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By Gary Earl Ross

It’s time we faced the truth. Embattled superintendent Pamela Brown will not save the Buffalo schools.

Nor will bombastic board member Carl Paladino. Nor will a new superintendent, the Board of Education, a parade of distinguished educators, reshuffling administrators, the Buffalo Teachers Federation, new PR specialists, full mayoral control, Common Core Standards, No Child Left Behind, Race to the Top, and all the companies that profit from our fixation on testing.

There is no single cause for the failure of a school. In fact, there is no such thing as a failing school. Low graduation rates and tests scores indicate a failing school community.

Politicians and businesses demand schools perform better. Supervisors demand teachers perform better. Teachers tell students to perform better. Parents tell students to perform better. The students, having no one to tell anything, fail.

The truth is, we’re all in this together, and together we have created an environment that promotes but does not respect learning in an age that demands lifelong learners.

By shifting elementary education to test preparation, we have stripped learning of the magic and purity that spark curiosity. By de-emphasizing art and music and the creative side of English, we have deprived students of the inspiration and imagination necessary to thrive in mathematics and science.

We embrace the idea that secondary education should be measured by Regents exams that establish college readiness for all at a time when even colleges don’t respect college degrees enough to have more than half their courses taught by full-time faculty. By doing so, we have limited access to necessary vocations and trades that would provide livelihoods for many.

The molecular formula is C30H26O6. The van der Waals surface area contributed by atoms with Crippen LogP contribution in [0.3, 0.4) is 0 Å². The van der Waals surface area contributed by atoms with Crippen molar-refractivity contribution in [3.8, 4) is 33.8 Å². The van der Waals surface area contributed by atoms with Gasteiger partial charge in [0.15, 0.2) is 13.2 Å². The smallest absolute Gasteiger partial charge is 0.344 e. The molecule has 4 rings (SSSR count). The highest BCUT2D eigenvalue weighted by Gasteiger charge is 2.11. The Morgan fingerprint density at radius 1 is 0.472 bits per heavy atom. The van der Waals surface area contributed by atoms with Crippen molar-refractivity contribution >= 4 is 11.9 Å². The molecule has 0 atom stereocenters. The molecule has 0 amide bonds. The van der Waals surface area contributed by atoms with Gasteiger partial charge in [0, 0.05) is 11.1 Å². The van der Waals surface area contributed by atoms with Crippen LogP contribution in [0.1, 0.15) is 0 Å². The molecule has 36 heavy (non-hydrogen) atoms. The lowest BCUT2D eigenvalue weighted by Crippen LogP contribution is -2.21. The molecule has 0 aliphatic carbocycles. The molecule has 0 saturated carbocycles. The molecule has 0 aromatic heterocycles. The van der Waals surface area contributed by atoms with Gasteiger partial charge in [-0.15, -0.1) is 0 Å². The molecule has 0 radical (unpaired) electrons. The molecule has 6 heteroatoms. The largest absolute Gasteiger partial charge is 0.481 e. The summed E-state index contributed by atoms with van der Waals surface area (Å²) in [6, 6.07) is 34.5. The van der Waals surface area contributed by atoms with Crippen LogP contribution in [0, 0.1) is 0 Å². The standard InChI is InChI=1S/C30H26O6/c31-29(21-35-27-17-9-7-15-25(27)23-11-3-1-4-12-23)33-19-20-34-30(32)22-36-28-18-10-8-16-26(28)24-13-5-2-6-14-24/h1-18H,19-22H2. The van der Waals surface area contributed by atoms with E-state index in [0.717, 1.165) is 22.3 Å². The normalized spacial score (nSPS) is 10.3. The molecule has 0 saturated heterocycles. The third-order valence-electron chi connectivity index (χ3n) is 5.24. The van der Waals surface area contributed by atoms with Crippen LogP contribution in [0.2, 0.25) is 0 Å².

By demanding that immigrant students who come here with no formal education and no English be on grade level within a year, we succeed only in demonstrating our cultural myopia.

By leaving education entirely to public schools, we have abdicated our parental and social responsibility.

What can we do? We must step off the test merry-go-round long enough to retool curriculum and experiment with new approaches to learning. We must establish partnerships with libraries and cultural and social organizations, as well as suburban schools and regional businesses, to address cultural needs (expose a student to a play or concert), poverty (give a student an after-school job that demands staying in school), family literacy (put books in every home), immigrant resettlement (involve everyone in the schools), and other issues too numerous to mention here.

Nobody can save the Buffalo Public Schools but the people of Buffalo and Western New York, together.

Gary Earl Ross is professor emeritus at the University at Buffalo Educational Opportunity Center.